of which it has been the most prominent exponent. One of the few remaining
old journals for the general public, it has been printing ads on the cover of
every issue for the past year -- without the revenue from these ads, the journal
could not survive.
A recent issue features a large ad placed by a firm called "Binitec/nol."
It shows a medieval knight in armor with his entire face covered, and is captioned:
"We guard your intellectual property" (Figure 2). The image is a cross
between Eisenstein's Alexander Nevsky and a forgotten Estonian adventure
film from the 1970s, like The Last Relic: a heavily armed man, of uncertain
identity, is ready to guard something as immaterial as "intellectual property"
-- doubly immaterial because few Russian laws protect authors' rights and cultural
property. To increase the impact of the image, the company's logo appears as
the knight's armor -- a visual metonymy turned into a metaphor -- further emphasizing
the idea of protection.
Many ads -- directly or indirectly -- sell protection, perhaps because insecurity
is the most crucial source of anxiety in the post-Soviet society. An earlier
ad in Ogonek, placed by the mysterious "SKF KISS," offers
to build roads and mount concrete constructions -- not something the average
journal reader will be in the market for. (The name of this promising enterprise,
"Complex International Symbiosis Service," abbreviated as the English
"KISS," is excessive and tautological; the idea, apparently, is that
everything has to be international, bear the prefix "inter," and offer
service with a foreign accent. Other qualifying adjectives are left to individual
imagination.) The ad features a bright pastel sketch of a perfect anytown and
two portraits. The portrait on the left shows a smiling western-style executive;
on the right there is a broad-shouldered, frowning, scary-looking man in a black
jacket whose intensely Russian demeanor signals "force" or "protection
by force." The reader of the ad should know that the "international
symbiosis service," with all its euphonic foreign words, has the actual
power to protect itself.
When I spoke with the director for the commercial section of Ogonek (who
did not look at all like an American commercial manager, but rather like a young
member of the Russian intelligentsia with a good sense of non-commercial humor),
he said that many of the ads are meant for other businessmen, rather than for
Ogonek readers. Advertising in Ogonek remains a source of prestige.
So the ads aim at establishing status in the networks of post-Soviet entrepreneurs,
not at attracting consumers. Their esoteric language is simply incomprehensible
to the majority of utterly impoverished -- and perplexed -- consumers.
Ogonek ads do occasionally appear for ordinary readers; and readers do
sometimes respond. Several years ago, an ad promised another kind of "international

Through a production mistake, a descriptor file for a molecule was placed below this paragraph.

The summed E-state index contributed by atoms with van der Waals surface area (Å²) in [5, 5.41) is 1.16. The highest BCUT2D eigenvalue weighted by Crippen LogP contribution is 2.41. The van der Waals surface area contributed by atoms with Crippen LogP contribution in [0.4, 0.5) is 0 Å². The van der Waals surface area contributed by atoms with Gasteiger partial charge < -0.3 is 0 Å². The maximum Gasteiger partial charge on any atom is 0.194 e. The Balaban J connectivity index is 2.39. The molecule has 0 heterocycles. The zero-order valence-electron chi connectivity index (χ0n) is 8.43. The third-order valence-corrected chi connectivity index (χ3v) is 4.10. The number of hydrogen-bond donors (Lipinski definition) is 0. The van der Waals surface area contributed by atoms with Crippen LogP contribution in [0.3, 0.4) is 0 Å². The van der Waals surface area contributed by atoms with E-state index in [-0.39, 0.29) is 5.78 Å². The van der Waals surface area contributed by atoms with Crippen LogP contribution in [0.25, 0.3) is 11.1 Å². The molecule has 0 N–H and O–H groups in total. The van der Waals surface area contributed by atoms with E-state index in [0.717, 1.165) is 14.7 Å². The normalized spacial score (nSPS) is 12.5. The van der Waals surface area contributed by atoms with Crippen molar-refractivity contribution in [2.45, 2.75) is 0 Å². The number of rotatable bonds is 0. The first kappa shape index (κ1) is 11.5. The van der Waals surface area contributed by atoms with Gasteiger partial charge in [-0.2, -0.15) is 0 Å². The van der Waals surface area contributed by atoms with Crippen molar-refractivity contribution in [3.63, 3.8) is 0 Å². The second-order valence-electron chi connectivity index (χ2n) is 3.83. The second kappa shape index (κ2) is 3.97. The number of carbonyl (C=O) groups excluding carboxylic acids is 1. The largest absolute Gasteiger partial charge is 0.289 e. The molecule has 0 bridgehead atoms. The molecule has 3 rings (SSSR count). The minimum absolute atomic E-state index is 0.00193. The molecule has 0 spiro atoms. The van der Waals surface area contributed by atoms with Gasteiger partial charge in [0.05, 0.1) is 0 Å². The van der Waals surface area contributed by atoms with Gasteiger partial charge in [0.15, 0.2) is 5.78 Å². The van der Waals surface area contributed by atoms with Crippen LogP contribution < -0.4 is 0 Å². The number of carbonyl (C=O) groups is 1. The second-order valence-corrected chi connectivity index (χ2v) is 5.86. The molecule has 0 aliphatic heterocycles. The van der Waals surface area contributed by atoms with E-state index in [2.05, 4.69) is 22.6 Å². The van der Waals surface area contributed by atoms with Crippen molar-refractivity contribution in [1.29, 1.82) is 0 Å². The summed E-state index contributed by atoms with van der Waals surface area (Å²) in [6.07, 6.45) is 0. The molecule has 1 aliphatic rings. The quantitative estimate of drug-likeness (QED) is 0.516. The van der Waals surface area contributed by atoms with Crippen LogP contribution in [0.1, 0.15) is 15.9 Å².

symbiosis." It asked readers to send $25; in return the ad guaranteed eternal
marital bliss, western style. The ad provoked a huge number of responses --
most complaining that while they had lovable qualities, they did not have $25
or did not know how to send it. There is no checking system in Russia, all hard
currency accounts are under constant threat, and the mail system hardly works.
So sending $25 is much harder than simply having it, which is only virtually
impossible. The readers of Ogonek could not board the foreign love
If Russian styles of communicating with consumers appear quite strange to western
observers, the forms of seduction, by contrast, are obvious, naive, and old-fashioned.
One of the more explicit MMM ads in Ogonek (Figure 3) reads "Give
us a chance to save your time and money!" It shows a young woman in a green
negligée with black lace sitting in a sea of rubles (I want to stress
the patriotic nature of the ad -- rubles!). Apart from the not-very hard
currency surrounding the green negligée, the image is reminiscent of
western ads of the 1970s. If pizza ads, addressed to Americans tired of technological
slickness and seeking down-home warmth, have little appeal for a Russian audience
(beyond the pizza itself), glamorous ads (or trying-hard-to-be-glamorous ads)
with half-dressed girls and technological gadgets seduce Russians as much as
Americans (and the former have fewer troubles with them). The Russian attitude
toward the ads is pure aesthetic escapism --- most of the products (personal
computers in particular) are inaccessible; Russian consumers look for exoticism
and foreign glamour rather than for everyday familiarity and hominess.
The MMM ad is revealing in another way as well. It does not, of course, address
women as potential buyers of the appliances. (Who would wish to conduct her
business on the computer in this outfit?) Instead, it appeals to male entrepreneurs
who can afford a secretary -- as well as her green negligée. This ad,
like the ad for "International symbiosis," indicates something about
Russian business practices. Many female secretaries in the new firms perform
more than their professional duties. The concept of "sexual harassment,"
like that of legal protection, is absent, and the assumption is that women know
what to expect when they take well-paid secretarial jobs in the private sector.
Privacy and bodily integrity are not part of the "intellectual property"